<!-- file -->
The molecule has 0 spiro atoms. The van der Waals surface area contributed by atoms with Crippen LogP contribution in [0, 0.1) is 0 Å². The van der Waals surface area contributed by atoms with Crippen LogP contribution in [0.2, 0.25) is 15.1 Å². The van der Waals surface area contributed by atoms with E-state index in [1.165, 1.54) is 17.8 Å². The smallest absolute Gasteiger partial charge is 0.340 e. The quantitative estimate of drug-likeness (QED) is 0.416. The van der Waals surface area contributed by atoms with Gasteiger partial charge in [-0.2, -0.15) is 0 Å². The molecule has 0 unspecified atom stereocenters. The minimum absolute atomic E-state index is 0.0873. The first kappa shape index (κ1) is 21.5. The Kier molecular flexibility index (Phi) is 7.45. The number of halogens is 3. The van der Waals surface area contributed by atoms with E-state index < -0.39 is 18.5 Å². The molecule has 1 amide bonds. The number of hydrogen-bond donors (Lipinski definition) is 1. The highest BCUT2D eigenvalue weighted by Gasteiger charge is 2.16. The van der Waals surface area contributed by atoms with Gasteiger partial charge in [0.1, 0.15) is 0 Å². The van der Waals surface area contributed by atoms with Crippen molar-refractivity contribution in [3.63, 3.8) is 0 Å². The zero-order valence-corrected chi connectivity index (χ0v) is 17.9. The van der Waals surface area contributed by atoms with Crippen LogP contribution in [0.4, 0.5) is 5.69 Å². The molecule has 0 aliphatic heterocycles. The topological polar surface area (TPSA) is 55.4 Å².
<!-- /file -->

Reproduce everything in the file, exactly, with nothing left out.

The molecule has 0 spiro atoms. The van der Waals surface area contributed by atoms with Crippen LogP contribution in [0, 0.1) is 0 Å². The van der Waals surface area contributed by atoms with Crippen LogP contribution in [0.2, 0.25) is 15.1 Å². The van der Waals surface area contributed by atoms with E-state index in [1.165, 1.54) is 17.8 Å². The smallest absolute Gasteiger partial charge is 0.340 e. The quantitative estimate of drug-likeness (QED) is 0.416. The van der Waals surface area contributed by atoms with Gasteiger partial charge in [-0.2, -0.15) is 0 Å². The molecule has 0 unspecified atom stereocenters. The minimum absolute atomic E-state index is 0.0873. The first kappa shape index (κ1) is 21.5. The Kier molecular flexibility index (Phi) is 7.45. The number of halogens is 3. The van der Waals surface area contributed by atoms with E-state index < -0.39 is 18.5 Å². The molecule has 1 amide bonds. The number of hydrogen-bond donors (Lipinski definition) is 1. The highest BCUT2D eigenvalue weighted by Gasteiger charge is 2.16. The van der Waals surface area contributed by atoms with Gasteiger partial charge in [0.1, 0.15) is 0 Å². The van der Waals surface area contributed by atoms with Crippen molar-refractivity contribution in [3.63, 3.8) is 0 Å². The zero-order valence-corrected chi connectivity index (χ0v) is 17.9. The van der Waals surface area contributed by atoms with Crippen LogP contribution in [0.4, 0.5) is 5.69 Å². The molecule has 0 aliphatic heterocycles. The topological polar surface area (TPSA) is 55.4 Å².